former oil firm
threatens sea turtles
April 10, 2001
endangered green turtle, Chelonia mydas, has the largest
nesting site in the Western Hemisphere at Tortuguero,
Plans by a Texas oil company, Harken Energy Corporation,
to drill for oil and natural gas off the Caribbean port
of Limón in southeastern Costa Rica are being
challenged by hundreds of scientists, and the company
faces a legal challenge from indigenous people in the
supreme court of Costa Rica.
The proposed drilling site is five miles off the coastline
in a region referred to as the cradle of the Caribbean’s
sea turtle populations.
species of sea turtles are listed as endangered and
are protected by an international treaty, the Inter-American
Convention for the Protection and Conservation of Sea
George W. Bush is a former consultant and member of
the board of directors at Harken Energy. The Dallas-based
firm bought his nearly bankrupt oil and gas exploration
business in 1986. Harken assumed $3.1 million in debt
and swapped $2.2 million of its stock for Spectrum 7,
Bush's company which had oil and gas reserves forecast
to produce $4 million in future net revenue.
September, the Harken oil project ran into legal trouble
when the Constitutional Chamber of the Supreme Court
of Costa Rica made a preliminary ruling in favor of
the area's indigenous people. They challenged the original
bid award of the 1.4 million-acre oil concession contract
to MKJ Xploration, Inc., now held by Harken Costa Rica
Holdings, LLC, an 80 percent-owned subsidiary of the
U.S. parent company.
indigenous people maintain that they were not adequately
consulted by the government prior to offering the exploration
acreage for public tender.
In November, a Costa Rica court reversed part of its
previous finding, supporting the indigenous challenge
in two of the onshore concession blocks designated as
reservations for indigenous people.
The court allowed Harken to submit an application to
support its plans to drill for oil in the offshore portion
of the concession area. The company says Harken's offshore
exploration plans can proceed as planned on the Moin
Prospect, the company's main drilling objective.
a November statement, Mikel Faulkner, Harken's chairman,
said, "We are pleased with the high court's actions
in Costa Rica and applaud the timely deliberation and
decision. Since the open legal issues do not affect
the block that is our primary drilling objective, our
operations should return to the normal pace soon."
Plans to drill for oil in Costa Rica could threaten
sea turtle habitat in several areas, including Tortuguero
National Park, pictured here.But international advocacy
groups have joined Costa Rican environmental groups
in developing an international campaign to stop the
oil development altogether.
February, more than 800 sea turtle biologists and conservationists
unanimously approved a resolution calling for the Costa
Rican government to ban all oil exploration in its Caribbean
marine areas. The scientists were gathered at the 21st
International Annual Symposium on Sea Turtle Biology
and Conservation in Philadelphia.
to scientists at the symposium, Costa Rica has many
of the most important sea turtle nesting beaches in
the Western Hemisphere. Oil drilling not only threatens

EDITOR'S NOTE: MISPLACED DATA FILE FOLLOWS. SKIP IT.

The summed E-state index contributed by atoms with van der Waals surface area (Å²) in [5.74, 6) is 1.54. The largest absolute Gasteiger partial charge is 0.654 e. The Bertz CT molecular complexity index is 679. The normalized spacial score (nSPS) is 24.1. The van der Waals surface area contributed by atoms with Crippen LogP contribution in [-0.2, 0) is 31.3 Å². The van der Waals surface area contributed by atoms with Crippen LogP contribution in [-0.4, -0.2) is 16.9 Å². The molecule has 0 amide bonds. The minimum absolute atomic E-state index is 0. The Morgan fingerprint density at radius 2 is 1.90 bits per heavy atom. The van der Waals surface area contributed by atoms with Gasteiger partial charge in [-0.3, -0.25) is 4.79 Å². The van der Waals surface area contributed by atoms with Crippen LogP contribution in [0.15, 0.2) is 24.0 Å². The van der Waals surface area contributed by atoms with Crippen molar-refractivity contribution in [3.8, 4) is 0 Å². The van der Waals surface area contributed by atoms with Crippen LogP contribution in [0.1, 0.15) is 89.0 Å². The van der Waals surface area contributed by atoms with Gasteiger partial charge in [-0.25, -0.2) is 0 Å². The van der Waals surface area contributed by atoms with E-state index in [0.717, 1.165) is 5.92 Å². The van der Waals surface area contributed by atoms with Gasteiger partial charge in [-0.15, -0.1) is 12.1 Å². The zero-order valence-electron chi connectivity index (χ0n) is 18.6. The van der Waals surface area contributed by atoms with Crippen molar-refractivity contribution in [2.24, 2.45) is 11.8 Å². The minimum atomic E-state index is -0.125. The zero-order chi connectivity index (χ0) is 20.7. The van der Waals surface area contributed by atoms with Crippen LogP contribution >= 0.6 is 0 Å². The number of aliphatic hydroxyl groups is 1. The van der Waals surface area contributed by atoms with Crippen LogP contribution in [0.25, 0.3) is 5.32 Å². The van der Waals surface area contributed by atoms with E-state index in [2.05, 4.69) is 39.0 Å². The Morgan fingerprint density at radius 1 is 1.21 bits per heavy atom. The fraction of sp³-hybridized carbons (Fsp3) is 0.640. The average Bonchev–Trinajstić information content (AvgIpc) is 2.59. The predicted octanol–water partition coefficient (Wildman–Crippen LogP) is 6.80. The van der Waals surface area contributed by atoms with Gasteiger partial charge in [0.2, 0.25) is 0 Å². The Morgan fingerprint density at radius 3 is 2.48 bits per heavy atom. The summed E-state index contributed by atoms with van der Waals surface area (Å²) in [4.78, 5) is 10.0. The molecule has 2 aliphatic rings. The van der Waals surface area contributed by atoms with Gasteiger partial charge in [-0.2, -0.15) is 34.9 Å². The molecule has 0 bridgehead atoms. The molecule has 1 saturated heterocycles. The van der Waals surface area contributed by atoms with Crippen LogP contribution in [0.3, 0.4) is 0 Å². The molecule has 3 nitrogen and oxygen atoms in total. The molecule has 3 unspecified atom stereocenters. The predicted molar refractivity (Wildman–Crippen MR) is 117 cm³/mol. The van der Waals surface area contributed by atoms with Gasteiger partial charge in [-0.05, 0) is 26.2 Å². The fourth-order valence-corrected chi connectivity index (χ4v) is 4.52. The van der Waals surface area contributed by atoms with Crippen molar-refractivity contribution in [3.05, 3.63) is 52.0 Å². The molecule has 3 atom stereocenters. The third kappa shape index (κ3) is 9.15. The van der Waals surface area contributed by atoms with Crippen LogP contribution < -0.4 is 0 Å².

globally significant sea turtle nesting beaches but
also endangers several species of sea turtles that use
the offshore areas for mating and migration, the scientists
Rica President Miguel Angel Rodríguez has made
protection of sea turtles a top priority, and poaching
of nesting turtles and their eggs has been reduced significantly
in recent years.
Rodríguez's administration, Costa Rica ratified
the Inter-American Convention for the Protection and
Conservation of Sea Turtles in April 2000, pledging
to "promote the protection, conservation and recovery
of sea turtle populations and of the habitats on which
they depend ...."
Costa Rica, a grass-roots movement to stop the drilling
is growing. Over the past two years, more than 40 organizations
including indigenous groups, development associations,
tourism boards, local communities, business owners,
fishermen groups, environmental organizations, eco-tourism
operators and religious leaders have been working as
a coalition to stop Harken Energy Corporation’s
plans to extract oil from their environmentally fragile
Silman, director in Costa Rica of the sea turtle conservation
organization Caribbean Conservation Corporation, warns
that a leak or spill, like recent major incidents off
Brazil and the Galápagos, would devastate the
abundant yet fragile biological resources of the region.
"Local economies are dependent on these resources
and their degradation or destruction could destroy the
livelihoods of thousands of Caribbean families,"
Caribbean Conservation Corporation, based in Florida
and Costa Rica, is the oldest sea turtle research and
conservation group in the world, and has been studying
and protecting sea turtles in the Caribbean for more
than 40 years.
said conservation-oriented Costa Ricans wonder why their
government would risk exposing its fragile coastal and
marine resources as well as its globally important sea
turtles and nesting beaches to threats posed by oil
is not likely to back off the large amount of oil believed
to lie beneath near-shore waters of Costa Rica. Stephen
Voss, Harken's vice president and chief operating officer,
said in April 2000, "The Moin prospect is the largest
structure that the company has ever tested, and it offers
great exposure to Harken shareholders for the discovery
of significant reserves."
2001, Environmental News Network
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